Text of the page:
Chris Bentley looks at developer Flaherty & Collins tower project - part of the city’s first wave of high-rise development in decades - and the larger trends that are redefining the city's relationship to parking. "Against the backdrop of downtown Cincinnati’s continual renewal, the symbolism of a luxury apartment tower replacing an aging parking garage is hard to ignore," he says.
“You’re seeing virtually every owner of a class B or C business converting to residential,” said David Ginsburg, president and CEO of Downtown Cincinnati, Inc. “Downtown is the center of the region, but we still need more—more retail, more residential, more workers, more of everything.”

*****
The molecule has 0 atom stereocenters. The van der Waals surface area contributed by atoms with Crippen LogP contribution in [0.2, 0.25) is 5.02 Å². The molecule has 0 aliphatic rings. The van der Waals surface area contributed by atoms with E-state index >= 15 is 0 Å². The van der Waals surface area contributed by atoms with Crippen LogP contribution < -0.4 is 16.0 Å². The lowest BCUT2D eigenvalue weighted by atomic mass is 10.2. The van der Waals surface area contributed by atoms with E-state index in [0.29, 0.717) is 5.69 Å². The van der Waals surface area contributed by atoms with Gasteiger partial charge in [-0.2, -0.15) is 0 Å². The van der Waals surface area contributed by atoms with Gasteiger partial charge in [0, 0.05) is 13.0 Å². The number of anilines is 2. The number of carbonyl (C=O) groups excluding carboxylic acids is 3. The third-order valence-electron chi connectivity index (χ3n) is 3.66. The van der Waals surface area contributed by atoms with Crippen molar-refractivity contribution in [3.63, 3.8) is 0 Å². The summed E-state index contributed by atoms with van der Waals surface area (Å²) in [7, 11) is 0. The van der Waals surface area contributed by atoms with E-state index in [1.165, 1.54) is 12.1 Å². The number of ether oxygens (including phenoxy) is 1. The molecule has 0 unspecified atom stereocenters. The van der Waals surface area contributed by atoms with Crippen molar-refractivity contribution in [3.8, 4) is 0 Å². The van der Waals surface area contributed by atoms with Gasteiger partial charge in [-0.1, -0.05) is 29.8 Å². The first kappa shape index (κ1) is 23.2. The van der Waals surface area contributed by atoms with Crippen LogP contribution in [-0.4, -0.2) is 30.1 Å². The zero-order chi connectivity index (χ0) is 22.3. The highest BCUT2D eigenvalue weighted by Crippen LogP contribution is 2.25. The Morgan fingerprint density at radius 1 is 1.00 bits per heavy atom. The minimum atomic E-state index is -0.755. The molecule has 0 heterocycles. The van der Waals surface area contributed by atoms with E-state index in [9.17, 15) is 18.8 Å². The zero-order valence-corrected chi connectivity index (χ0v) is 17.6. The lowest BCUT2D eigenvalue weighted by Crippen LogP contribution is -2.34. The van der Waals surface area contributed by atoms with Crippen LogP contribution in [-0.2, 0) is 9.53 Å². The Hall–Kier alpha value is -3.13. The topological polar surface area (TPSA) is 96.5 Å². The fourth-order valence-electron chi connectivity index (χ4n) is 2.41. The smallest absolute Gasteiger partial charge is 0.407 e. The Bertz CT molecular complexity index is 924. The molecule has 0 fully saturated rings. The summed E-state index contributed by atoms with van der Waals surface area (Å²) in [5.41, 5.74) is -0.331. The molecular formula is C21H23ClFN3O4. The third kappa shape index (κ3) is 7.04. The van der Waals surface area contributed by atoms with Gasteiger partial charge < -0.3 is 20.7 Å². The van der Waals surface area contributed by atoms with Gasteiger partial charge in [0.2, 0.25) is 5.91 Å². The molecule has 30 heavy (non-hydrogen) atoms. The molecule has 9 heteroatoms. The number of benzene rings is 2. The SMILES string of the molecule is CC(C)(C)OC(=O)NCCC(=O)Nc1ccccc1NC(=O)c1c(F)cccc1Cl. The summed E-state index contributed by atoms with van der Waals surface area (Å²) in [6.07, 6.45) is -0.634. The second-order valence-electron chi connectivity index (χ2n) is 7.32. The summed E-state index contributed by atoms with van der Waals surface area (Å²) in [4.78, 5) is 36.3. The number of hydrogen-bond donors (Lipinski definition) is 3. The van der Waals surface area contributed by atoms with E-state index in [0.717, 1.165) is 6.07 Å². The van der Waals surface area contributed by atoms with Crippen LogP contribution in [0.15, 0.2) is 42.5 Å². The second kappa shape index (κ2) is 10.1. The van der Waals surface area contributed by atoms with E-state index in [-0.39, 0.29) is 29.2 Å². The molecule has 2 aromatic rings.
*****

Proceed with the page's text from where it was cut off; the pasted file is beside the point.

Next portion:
"With a streetcar in development and near-full occupancy rates in the downtown and Over-the-Rhine neighborhoods, Cincinnati is negotiating its parking garage footprint," adds Bentley. "Some say public transit goes part and parcel with the kind of downtown resurgence that this project banks on; as a result, business groups are pushing the city to purge the zoning code of parking minimums, as Nashville has done. So far, city officials would like to maintain 'a balanced approach,' [Odis Jones, Cincinnati’s director of economic development] said."